[00:03:17] Even if it's besides the point of the engine, you're just re-upped for another, like two minutes, at least of reading, cause like something good may be around the corner. And so that little lift, those little nice those kinds of help too. But yeah, I don't know that's like our overall framework.

[00:03:30]Dan. You've got a lot of other stuff on this too though. Yeah. I mean, I 

[00:03:33] Dan Shipper: think that there's a lot of things within that. What makes a good engine and also like, how do you get the best out of writers? So like one, one lesson that we keep learning over and over again is like writers.

[00:03:42] The best pieces are written by writers who care about those pieces and wanna write. Yeah. And trying to make a writer do something that they don't want to do is like not going to really work. So it's like a lot of the best pieces come from writers digging into their own with soul on what they're interested in.

[00:03:56] If they're interested in it, then it would probably do well for people who are like them. And so, or interested in the same things as they are. And so that's reflected in our model like Nathan and I don't go to writers and be like, Hey, you should write about this week. Like we're like each publication inside of.

[00:04:13] Yeah. Each newsletter is its own publication with its own writer who has the voice and vision of the newsletter. And is the one who has the finger on the pulse of the audience and gets to say this is what I'm into. And this is where I want to lead the audience, within certain bounds obviously.

[00:04:26] And our job is to help them do that better, to bring that out and bring more of them out into their pieces rather than being the ones who like assign stories and say here's what you got to cover. And that's one of the reasons why we think this can be bigger than just like productivity strategy.

[00:04:39] Tech focused articles is like the vision for each publication that lives in the writer. And so it's a little bit more decentralized than like a typical media company. So that's one thing. And it's really hard to remember that because I think we typically like, are like, you should do.

[00:04:54] Get excited about it. And it's just almost, 

[00:04:56] Nathan Baschez: yeah, it feels oh we have a media company, we should be able to be excited about ideas and get people to do our ideas, but it's not if we want it done. Well, it's just our idea, the visions in our head. Yeah. So I've got some stuff that I write.

[00:05:08] Dan has some stuff that he writes. We have things that we're excited about, but help it's like the purpose of the company ultimately is to be like a jet pack for writers to get what they want faster and in a parachute. 

[00:05:20] Dan Shipper: Yeah. It's yeah, that fallacy is like the media equivalent of I just need a technical co-founder to make this idea where I just need to hire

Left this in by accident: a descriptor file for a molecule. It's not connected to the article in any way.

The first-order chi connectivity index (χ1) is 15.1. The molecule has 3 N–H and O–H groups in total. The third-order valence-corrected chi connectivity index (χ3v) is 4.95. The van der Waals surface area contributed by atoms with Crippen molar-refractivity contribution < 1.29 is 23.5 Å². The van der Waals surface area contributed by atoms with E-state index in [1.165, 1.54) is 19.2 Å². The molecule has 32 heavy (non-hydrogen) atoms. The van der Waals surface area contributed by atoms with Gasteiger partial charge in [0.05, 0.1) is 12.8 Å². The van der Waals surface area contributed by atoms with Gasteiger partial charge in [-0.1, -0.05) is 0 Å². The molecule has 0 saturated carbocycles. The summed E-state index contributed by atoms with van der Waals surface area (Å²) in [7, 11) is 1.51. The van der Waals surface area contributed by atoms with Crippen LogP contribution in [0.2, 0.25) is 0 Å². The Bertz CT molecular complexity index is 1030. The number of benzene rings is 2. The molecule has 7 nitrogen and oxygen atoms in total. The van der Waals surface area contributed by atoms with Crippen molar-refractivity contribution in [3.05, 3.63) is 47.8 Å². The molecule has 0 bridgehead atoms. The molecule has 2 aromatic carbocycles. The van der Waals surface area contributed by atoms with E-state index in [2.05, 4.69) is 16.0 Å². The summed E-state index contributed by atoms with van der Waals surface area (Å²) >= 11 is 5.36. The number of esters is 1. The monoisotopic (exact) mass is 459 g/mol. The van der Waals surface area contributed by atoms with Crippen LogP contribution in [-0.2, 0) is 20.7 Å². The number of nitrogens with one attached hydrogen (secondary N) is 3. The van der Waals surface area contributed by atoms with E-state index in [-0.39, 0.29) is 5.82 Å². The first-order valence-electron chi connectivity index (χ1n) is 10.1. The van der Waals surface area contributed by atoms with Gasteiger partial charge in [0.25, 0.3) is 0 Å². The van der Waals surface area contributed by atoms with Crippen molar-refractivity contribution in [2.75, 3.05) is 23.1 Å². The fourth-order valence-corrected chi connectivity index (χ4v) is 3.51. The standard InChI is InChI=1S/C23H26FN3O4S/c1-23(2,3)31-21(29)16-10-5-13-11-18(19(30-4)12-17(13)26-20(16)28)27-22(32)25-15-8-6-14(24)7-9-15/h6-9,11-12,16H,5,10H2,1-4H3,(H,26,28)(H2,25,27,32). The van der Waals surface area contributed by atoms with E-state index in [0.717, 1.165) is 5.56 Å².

[00:05:26] Courtland Allen: Slater to build this app.
[00:05:27] And then I'll 

[00:05:29] Dan Shipper: all get rich. Yeah. It's actually, no, you got, they have to want it too, and so yeah, for me, it's oh, I have this idea. You should write it. It's actually, no, I should just write it because you don't have that idea or whatever, so that's one big thing that we've learned.

[00:05:39] I think like in terms of different engines, like pieces that put their finger on things that people have been thinking a lot, but haven't, don't have the words for usually do really well pieces that hit on timely topics, but have something to say that is like new and interesting do really well.

[00:05:55] And that's hard actually. It's really hard to chase that. W we just recorded a podcast yesterday. Where we were talking about this feeling that you almost need to have your finger on the pulse of what people are publishing so that you can do it too. And it's actually, but once you start doing that, once you start like looking at what everyone else is doing, like you, you lose whatever that is that can get people interested in what you're doing, because you're no longer original.

[00:06:17] And you're just like recycling. Ideas. So I think both of us probably read few newsletters. Honestly, we probably just read a lot of books and do a lot of thinking and talking to people that we think are smart and that's a really good way to generate some of these ideas. 

[00:06:31] Courtland Allen: yeah, it's like a tricky line to walk because people really like to share and talk about things that like, they already know about, like people are all talking about a particular thing, then it's just like during the election season, for example, everybody wants to share articles about the election.

[00:06:43] Cause all their friends are reading about it and talking about it, but it is true. Follow what everybody else is doing, what everybody else is doing too closely that you do lose what makes you unique and what makes you special? And so I like your strategy of reading books and reading things that other people aren't necessarily reading, because then you can react to that.

[00:06:57]You'll come with fresh ideas that people haven't heard before, and you can, if you want to apply it to topics that people are excited to share and talk.
Writing Newsletters for a Living [Nathan Baschez, Dan Shipper]